The USB_FAULT and USB_PSW pins are used to control the power level on USB_VBUS signal when Edison acts as Host device. So, the goal of these three signals is to provide power to the Slave device in a safe way.
In both expansion boards: Arduino and Breakout, USB_FAULT and USB_PSW pins are used together with the IC MIC2039 to control the USB_VBUS signal that will power the Slave device. I will recommend you to follow a similar design to make sure the Slave device will be powered with safety values.
But, if you are sure the Slave device is already powered with the battery you mentioned in a safe way, you can do the follow changes with the USB interface of Edison:
- USB_FAULT pin: This is an input pin and it is active low. If you won't use the protection circuit and the Slave device is powered by its battery, you should connect this pin to a pull-up resistor. Notice this is a 1.8V pin tolerant.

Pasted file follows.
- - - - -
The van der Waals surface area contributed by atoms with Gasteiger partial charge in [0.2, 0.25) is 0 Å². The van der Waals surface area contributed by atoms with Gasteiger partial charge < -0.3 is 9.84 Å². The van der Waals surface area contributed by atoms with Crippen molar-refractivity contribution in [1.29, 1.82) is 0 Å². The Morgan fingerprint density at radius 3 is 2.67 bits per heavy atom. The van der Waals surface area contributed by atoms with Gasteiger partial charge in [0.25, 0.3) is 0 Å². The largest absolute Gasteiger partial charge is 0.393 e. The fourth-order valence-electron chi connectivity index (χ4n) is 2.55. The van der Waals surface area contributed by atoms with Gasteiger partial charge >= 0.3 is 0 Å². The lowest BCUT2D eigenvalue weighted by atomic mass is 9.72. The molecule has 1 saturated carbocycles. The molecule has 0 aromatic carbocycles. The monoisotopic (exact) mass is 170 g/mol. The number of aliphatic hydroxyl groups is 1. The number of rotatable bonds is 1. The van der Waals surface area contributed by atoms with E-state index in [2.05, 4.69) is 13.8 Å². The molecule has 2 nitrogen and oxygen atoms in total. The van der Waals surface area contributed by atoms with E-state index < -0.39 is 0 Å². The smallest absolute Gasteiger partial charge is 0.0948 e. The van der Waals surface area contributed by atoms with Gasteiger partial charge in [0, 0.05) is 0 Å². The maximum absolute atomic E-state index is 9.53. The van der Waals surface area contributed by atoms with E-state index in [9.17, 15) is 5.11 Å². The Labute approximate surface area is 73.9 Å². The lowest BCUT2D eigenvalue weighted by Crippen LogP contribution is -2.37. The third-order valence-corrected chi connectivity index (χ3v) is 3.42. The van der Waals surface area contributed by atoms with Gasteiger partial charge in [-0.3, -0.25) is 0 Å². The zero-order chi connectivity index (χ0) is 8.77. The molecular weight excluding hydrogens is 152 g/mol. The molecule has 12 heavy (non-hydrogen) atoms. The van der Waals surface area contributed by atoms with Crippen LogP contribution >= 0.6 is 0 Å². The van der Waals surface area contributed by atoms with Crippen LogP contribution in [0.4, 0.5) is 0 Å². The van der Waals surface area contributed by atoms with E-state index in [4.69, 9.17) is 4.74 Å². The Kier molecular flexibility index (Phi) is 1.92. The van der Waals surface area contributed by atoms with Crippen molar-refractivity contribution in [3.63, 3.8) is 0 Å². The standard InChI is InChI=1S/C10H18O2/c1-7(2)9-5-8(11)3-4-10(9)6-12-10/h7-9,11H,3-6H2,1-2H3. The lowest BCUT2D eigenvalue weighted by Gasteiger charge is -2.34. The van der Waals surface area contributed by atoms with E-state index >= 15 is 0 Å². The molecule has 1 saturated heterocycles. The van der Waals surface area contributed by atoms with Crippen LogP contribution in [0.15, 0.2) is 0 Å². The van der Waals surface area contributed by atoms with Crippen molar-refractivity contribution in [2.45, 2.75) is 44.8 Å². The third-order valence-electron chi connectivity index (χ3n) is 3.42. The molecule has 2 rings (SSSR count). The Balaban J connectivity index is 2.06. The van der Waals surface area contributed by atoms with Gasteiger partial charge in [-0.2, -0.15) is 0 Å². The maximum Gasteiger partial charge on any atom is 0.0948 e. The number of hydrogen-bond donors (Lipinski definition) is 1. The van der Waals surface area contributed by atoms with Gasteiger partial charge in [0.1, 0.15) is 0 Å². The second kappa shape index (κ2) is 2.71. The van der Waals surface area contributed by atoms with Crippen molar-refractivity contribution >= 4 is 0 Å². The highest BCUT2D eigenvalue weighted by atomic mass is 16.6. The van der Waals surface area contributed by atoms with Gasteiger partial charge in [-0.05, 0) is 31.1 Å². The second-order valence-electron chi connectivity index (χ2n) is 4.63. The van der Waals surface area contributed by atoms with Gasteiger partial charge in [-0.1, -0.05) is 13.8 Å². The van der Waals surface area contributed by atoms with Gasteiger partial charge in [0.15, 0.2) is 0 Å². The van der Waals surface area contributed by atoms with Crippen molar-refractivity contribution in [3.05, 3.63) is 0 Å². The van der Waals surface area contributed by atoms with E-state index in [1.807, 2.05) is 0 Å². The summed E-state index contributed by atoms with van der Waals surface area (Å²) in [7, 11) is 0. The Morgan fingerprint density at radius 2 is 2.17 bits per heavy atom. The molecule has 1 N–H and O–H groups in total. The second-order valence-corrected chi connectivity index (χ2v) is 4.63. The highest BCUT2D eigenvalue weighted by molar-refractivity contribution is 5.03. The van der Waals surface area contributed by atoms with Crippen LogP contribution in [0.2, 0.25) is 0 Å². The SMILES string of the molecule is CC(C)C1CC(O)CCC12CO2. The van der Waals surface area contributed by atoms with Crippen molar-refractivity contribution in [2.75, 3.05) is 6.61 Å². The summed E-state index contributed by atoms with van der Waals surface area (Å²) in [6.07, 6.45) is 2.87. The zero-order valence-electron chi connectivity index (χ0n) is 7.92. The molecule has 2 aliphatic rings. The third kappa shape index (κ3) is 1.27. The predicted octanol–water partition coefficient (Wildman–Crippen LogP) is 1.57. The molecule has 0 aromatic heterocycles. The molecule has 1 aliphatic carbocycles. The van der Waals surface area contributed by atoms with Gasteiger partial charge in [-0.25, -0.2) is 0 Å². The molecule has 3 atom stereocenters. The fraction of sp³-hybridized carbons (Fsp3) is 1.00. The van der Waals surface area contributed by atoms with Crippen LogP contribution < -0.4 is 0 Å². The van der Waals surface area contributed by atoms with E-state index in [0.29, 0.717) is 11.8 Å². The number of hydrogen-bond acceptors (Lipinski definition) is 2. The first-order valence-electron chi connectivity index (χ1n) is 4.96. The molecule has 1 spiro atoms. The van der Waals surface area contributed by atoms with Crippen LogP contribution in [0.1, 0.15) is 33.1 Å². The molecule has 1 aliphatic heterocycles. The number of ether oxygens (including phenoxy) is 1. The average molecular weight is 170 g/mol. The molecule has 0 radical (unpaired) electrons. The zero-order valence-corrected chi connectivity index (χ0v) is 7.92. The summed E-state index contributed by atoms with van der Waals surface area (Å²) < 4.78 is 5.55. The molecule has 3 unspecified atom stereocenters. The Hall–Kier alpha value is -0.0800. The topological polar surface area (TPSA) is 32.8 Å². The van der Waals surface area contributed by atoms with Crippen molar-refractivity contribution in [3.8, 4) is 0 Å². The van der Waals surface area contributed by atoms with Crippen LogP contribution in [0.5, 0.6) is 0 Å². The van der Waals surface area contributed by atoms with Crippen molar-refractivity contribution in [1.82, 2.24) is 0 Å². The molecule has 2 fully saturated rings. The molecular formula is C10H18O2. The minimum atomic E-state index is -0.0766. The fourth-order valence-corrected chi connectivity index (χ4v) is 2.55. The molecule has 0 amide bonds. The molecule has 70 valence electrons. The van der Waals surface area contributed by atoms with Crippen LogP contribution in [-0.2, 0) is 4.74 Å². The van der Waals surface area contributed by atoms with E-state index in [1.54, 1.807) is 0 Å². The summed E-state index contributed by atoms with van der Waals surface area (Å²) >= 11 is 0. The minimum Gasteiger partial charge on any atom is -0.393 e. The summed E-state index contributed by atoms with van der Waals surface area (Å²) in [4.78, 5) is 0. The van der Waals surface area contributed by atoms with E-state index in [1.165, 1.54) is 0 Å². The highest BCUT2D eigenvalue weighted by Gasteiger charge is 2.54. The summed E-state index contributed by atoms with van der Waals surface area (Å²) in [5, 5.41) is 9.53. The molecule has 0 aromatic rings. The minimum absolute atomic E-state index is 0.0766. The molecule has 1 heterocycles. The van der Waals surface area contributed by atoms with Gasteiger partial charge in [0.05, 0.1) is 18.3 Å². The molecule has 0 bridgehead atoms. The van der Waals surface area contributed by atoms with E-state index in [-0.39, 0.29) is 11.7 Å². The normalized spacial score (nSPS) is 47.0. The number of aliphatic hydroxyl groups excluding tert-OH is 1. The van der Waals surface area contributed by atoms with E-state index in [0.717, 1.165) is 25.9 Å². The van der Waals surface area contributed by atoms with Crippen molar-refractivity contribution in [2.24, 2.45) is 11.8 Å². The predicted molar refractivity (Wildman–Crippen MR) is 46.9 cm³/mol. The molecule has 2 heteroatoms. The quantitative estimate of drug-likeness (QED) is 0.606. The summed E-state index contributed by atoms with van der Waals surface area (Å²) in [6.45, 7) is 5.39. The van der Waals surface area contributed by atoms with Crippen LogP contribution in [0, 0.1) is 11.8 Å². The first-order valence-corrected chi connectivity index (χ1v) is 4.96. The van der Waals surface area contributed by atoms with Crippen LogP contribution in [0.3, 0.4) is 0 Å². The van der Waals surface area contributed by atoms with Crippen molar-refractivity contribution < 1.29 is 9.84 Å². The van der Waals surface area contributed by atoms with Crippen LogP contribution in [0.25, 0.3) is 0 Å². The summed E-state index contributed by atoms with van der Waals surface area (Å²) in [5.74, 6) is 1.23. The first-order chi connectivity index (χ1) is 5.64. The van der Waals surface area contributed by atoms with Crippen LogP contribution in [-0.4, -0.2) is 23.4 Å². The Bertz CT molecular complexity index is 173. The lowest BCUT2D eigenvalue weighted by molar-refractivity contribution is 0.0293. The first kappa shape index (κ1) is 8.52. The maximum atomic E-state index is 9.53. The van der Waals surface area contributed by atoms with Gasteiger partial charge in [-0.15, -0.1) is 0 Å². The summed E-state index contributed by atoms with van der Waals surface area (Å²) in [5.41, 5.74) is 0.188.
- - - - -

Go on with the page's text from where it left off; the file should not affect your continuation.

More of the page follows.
- USB_PSW pin: This is an output pin. It is used to enable/disable the IC MIC2039. Since you are not using this IC or a similar one, this pin can be left floating.
- USB_VBUS signal: You must notice that USB_VBUS signal is not the same as USB_VBUS pin. The “pin” refers to the pin of Edison Compute Module and it is used only when it is connected to a Host device (Edison acts as Slave device). The “signal” refers to the output of the IC MIC2039 that will power the Slave device when Edison acts as Host. In this case, the USB_VBUS pin is not being used. In your case, the USB_VBUS signal will be provided by the battery of the Slave device and the USB_VBUS pin of Edison can be left floating. However, I would suggest connecting it to a pull-down resistor.
Please let me know if this information has answered your question.